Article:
Initial Experiences with the ADALM1000
Some simple experiments using the ADALM1000 and Pixelpulse2.
What is the ADALM1000?
ADALM1000 uses open-source software and hardware to illustrate the relationships between voltage, current and impedance. This can be done either using a single or dual channels.
The device can be easily connected to a desktop or laptop with the Pixelpulse2 software installed. The USB module is slightly larger than a credit card.
The box contains:
- 1 x ADALM1000 module
- 2 x 3 jumper wires
- 2 x 6 pin headers
- 1 x USB 'A' to USB 'micro B' cable
Installing the software
The ADALM1000 uses software called Pixelpulse2. There is already pre-built software available for Mac and Windows operating systems. Unfortunately, at the present time, if you are running a Linux operating system you will have to build this from source.
*Building from source is not covered in this blog post however, there are instructions available on the GitHub repository.
The software allows you to:
- Source voltage (0-5v) and measure current.
- Source current (-200mA to 200mA) and measure voltage.
- Measure voltage only.
The source can be set to constant or a waveform, such as sine wave.
A simple experiment
To familiarise myself with the ADALM1000 and Pixelpulse2 I first did a very simple experiment. I connected a 100 Ohm resistor between channel A and GND. I then set this channel to source voltage and measure current, with the voltage set to 2.5V. By using Ohms law (V = I x R) I knew that I should expect 0.025A (25mA) of current.
A pretty cool feature of Pixelpulse2 is that it will take the source voltage and the measured current and calculate the resistance of the connected circuit.
Next I used the ADALM1000 to measure the energy consumed by an ATMEGA328-PU microcontroller as it turned an LED off and on.
Here we can clearly see the current consumed when the LED is on and off.
To try this yourself:
- Program the minimal shrimp with a basic blink sketch (can be found in examples in the Arduino IDE).
- Disconnect the shrimp from the computer.
- Connect the 5V pin header to Channel A and connect the GND header on the shrimp to GND on the ADALM1000.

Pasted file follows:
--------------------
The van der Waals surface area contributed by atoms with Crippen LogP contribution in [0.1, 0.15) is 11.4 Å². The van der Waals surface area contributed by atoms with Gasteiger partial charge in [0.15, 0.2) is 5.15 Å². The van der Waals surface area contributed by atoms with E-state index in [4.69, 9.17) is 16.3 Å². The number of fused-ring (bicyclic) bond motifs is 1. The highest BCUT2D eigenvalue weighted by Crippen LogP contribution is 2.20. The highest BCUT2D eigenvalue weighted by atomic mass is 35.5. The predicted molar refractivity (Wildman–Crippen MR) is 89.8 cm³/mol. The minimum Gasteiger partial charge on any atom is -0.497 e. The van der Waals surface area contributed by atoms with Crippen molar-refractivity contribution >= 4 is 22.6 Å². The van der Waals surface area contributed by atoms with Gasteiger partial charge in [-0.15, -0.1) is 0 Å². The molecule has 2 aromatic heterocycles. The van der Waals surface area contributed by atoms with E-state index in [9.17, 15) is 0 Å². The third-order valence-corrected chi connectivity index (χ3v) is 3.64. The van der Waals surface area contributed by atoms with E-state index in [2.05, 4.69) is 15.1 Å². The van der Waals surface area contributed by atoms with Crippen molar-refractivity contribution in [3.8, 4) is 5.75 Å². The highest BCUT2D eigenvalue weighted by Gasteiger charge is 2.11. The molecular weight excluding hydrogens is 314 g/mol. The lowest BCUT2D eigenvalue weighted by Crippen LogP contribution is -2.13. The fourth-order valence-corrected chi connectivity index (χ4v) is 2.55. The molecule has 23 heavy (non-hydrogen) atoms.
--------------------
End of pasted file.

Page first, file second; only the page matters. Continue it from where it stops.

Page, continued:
- Run the Pixelpulse2 software and set Channel A to 'supply voltage and measure current' and set the voltage icon to 'constant'.
This time I wanted to use both channels on the board simultaneously and decided to use the ADALM1000 to observe the gain of the Nutclough Amplifier
ADALM1000 Nutclough Amplifier
Channel A - Tip of J1
GND - Sleeve of J1
Channel B - Speaker +
GND - Speaker -
By supplying a known input voltage and measuring the output voltage I can then observe the gain of the Nutclough amplifier.
To do this I sourced voltage from Channel A in the form of a 1kHz, 0.1V peak-to-peak sine wave. Following this I set Channel B to measurement only and not sourcing current or voltage. By looking at the measured output voltage and comparing this to the input voltage I could calculate the gain of the amplifier.
To zoom in and out of the X-axis (time) you need to scroll using a mouse wheel. To zoom on the Y-axis (amplitude) you need to do the same again but whilst holding shift.
If you are not getting the results you expected to see, try setting a different sample time.
I think this is a fantastic learning tool for developing an understanding of the fundamentals of electronics; it's affordable and relatively easy to figure out.
The only issue I found is that the Pixelpulse2 software is a little bit rough around the edges at this point in time. However, this is a new product and the software appears to be under continual development and should improve. Also since the software is open source anyone is free to attempt to improve it themselves.